Updated: Apr 16
When I was a younger woman I interchanged love and intimacy with physical connection more often than I care to enumerate, but I have since matured my viewpoints. Sex and intimacy are two separate things. I am a woman that loves physical closeness and the electricity created when two people rub up against and bump into each other. But I am learning to also appreciate different types of closeness with a person. Close like laugh sharing, story telling, game playing, dating, dancing, walking and running errands, sleeping with and waking up to, cooking for and eating with each other, getting dressed and coming out into the world together, being quiet and having conversations. It's the memory sharing and magic making, taking pictures, holding hands and leaning on each other. It's soft kisses on the forehead and covering each other with the blanket on chilly evenings. It's the lovemaking that exists in the daily interactions.
There is a closeness in living and building a life with someone that bonds you and exposes you and your partner. This kind of intimacy is intense and intentional and it's a deeper form of connection. What I have also noticed in my few months of marriage is that even best friends need space from each other. Relationships that have some room for privacy and a little autonomy thrive better; marriage seems to beg its parties to strike a delicate balance between proximity and distance. It requires us to consciously make space within the confines of our relationship; it is easy to confuse quantity with quality.
“Communication challenges outside of the bed have a funny way of sneaking themselves in it. And without the ability to connect otherwise, even the best sex falls flat after a few months."
I have also discovered that intimacy has very little to do with sexual performance. Contrary to the latest covers of Cosmo or 50 shades of grey, black, or blue or whatever, achieving an intimate connection with your partner is not about some earth shaking techniques or ground breaking moves (although those can help to keep the sex interesting). It does however involve "being" with your partner: being present, being aware, being open, being receptive. It is about non-verbal and verbal signals and communication, it is a visceral call and response. Best served, it is intuitive and reciprocal. I jokingly commented to my husband the other day that "just because we are domesticated does not mean we are not still animals." What I meant is that I desire to share a deeply fulfilling sex life with him and a freedom to express our animal selves outwardly. But sex like any other aspect of a marriage takes nurturing; whatever is not watered will not grow nor bear fruit. And that yard work happens before you even make it to the bedroom. Communication challenges outside of the bed have a funny way of sneaking themselves in it. And without the ability to connect otherwise, even the best sex falls flat after a few months.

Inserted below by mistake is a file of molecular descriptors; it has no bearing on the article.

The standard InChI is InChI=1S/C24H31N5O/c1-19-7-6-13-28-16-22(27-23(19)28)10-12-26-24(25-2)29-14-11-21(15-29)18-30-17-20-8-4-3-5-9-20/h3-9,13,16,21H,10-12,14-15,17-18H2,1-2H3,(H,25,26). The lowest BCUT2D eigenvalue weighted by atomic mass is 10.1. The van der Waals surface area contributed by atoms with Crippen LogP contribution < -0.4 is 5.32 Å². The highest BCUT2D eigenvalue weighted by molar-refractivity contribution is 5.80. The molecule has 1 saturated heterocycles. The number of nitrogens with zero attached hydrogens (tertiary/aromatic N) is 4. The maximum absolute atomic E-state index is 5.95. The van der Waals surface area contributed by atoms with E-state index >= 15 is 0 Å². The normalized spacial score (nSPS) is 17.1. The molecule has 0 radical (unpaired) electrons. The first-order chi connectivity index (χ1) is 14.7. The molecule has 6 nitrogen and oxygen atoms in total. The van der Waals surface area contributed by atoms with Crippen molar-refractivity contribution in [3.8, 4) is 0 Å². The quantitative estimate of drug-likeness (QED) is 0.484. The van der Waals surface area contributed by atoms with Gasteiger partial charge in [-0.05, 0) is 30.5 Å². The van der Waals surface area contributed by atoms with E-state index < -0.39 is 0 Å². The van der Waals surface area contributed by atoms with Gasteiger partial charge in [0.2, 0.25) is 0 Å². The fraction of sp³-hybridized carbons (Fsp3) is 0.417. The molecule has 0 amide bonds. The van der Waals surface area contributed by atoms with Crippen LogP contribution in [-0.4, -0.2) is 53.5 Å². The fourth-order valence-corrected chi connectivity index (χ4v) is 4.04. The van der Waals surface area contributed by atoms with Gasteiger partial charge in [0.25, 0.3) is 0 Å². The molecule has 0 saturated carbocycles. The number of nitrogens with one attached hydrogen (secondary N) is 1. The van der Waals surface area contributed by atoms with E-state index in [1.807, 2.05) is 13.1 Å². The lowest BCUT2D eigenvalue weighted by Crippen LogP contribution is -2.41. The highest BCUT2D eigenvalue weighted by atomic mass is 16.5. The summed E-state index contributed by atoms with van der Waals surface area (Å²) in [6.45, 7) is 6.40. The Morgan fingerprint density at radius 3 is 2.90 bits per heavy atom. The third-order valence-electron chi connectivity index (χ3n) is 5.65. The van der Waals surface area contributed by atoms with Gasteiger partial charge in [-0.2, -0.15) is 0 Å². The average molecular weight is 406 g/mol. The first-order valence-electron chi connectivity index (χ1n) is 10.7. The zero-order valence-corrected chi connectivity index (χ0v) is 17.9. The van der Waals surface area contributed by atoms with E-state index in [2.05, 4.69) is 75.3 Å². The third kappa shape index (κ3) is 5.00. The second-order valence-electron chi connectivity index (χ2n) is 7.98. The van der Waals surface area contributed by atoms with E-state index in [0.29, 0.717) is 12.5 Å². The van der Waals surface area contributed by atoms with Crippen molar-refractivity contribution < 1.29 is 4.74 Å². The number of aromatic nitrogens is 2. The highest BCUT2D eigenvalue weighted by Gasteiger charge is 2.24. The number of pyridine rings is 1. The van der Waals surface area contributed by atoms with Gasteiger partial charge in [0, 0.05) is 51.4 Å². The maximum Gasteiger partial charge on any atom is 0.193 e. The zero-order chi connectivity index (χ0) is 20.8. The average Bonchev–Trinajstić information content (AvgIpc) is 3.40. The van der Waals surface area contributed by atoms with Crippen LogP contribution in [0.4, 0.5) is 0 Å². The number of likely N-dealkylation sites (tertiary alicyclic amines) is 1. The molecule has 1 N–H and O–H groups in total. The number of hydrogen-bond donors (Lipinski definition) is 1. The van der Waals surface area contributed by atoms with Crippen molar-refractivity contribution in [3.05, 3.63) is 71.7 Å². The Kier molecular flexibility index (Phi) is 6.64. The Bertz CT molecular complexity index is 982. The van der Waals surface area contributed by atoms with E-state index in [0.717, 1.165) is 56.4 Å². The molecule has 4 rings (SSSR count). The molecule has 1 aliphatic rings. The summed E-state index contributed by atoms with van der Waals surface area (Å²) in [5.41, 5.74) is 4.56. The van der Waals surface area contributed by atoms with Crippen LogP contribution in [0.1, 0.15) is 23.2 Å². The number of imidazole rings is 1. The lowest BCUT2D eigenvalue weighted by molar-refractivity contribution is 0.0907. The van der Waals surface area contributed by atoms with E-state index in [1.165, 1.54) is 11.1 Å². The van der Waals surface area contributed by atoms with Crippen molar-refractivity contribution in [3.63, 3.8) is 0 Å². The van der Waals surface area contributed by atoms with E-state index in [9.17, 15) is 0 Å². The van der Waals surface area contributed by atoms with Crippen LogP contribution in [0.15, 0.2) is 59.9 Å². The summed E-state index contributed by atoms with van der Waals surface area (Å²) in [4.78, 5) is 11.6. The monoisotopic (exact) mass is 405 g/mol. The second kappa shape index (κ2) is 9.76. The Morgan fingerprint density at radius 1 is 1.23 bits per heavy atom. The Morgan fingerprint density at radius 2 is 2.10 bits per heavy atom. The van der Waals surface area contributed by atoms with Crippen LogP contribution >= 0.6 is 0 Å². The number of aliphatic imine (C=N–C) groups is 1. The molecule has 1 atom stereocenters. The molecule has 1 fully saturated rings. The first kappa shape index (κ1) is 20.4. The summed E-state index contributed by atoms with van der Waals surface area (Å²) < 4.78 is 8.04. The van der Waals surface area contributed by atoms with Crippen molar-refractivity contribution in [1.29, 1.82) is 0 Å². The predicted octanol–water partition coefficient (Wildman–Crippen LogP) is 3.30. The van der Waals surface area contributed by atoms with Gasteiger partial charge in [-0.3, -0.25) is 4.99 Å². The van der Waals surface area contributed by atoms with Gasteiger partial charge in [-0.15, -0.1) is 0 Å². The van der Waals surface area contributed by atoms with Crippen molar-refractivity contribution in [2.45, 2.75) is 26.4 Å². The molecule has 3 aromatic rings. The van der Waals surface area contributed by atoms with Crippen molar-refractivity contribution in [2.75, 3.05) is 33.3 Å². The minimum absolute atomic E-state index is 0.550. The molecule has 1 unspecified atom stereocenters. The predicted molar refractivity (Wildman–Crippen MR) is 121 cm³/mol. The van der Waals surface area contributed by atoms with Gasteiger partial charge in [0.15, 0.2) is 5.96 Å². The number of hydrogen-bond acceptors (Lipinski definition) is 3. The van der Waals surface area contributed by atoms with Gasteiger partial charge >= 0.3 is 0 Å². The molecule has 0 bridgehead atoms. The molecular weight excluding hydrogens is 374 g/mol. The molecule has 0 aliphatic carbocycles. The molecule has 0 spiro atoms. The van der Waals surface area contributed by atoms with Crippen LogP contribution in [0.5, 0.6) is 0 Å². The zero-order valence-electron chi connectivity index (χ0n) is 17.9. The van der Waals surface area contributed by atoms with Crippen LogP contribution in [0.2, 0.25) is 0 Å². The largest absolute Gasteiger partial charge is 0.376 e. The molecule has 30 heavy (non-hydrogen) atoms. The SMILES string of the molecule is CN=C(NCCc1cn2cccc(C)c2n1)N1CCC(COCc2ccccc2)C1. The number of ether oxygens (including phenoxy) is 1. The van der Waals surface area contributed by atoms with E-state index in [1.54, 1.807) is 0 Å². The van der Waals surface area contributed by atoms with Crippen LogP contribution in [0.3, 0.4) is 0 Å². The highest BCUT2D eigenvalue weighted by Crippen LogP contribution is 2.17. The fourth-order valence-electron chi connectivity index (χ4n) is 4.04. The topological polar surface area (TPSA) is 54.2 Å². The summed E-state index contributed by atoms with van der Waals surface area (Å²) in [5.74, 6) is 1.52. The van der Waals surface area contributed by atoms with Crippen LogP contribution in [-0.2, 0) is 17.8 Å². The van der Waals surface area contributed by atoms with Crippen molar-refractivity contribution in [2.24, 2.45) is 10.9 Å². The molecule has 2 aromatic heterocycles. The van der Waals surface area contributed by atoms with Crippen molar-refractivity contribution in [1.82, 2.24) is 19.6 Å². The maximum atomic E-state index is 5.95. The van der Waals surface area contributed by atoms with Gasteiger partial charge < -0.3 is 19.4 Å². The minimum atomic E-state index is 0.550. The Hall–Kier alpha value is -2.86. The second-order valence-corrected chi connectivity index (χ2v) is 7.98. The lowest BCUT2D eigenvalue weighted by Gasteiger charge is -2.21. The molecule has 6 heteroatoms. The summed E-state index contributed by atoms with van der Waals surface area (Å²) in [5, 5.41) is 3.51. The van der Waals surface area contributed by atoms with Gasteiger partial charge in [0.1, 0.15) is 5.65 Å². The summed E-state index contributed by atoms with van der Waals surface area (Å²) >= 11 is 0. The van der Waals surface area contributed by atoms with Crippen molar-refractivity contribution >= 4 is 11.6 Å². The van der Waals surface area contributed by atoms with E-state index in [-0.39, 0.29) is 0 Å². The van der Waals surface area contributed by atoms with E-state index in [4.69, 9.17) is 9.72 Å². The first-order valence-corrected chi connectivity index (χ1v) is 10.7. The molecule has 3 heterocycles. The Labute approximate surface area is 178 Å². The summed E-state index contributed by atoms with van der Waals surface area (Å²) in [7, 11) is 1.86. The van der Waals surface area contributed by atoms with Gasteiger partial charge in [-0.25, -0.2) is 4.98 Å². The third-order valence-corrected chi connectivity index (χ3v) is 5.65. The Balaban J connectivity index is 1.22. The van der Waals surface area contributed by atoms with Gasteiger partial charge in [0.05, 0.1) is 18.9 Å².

When you are loving someone you are there in times of sick and off balance. We are practicing a respect for each other's need for sexual gratification as well as a "no, "not right now", "I'm not feeling up to it". It is very difficult not to internalize your partner's lack of sexual interest as personal rejection. Couples have to calibrate their sexual frequency and decide together how much is enough to meet their needs which may not always equate to how much each individual wants. You as a couple decide how much weight to put on the sex. Intimacy creates space for honesty and compromise. To me, those are the things that help sustain longevity, it's what separates a spouse from a fling. Ultimately, I desire a lifetime with my partner that is both passionate and intimate. And for those in between times we will continue loving up on each other every day in many other ways that are equally satisfying.
How do you practice intimacy? Share with us.
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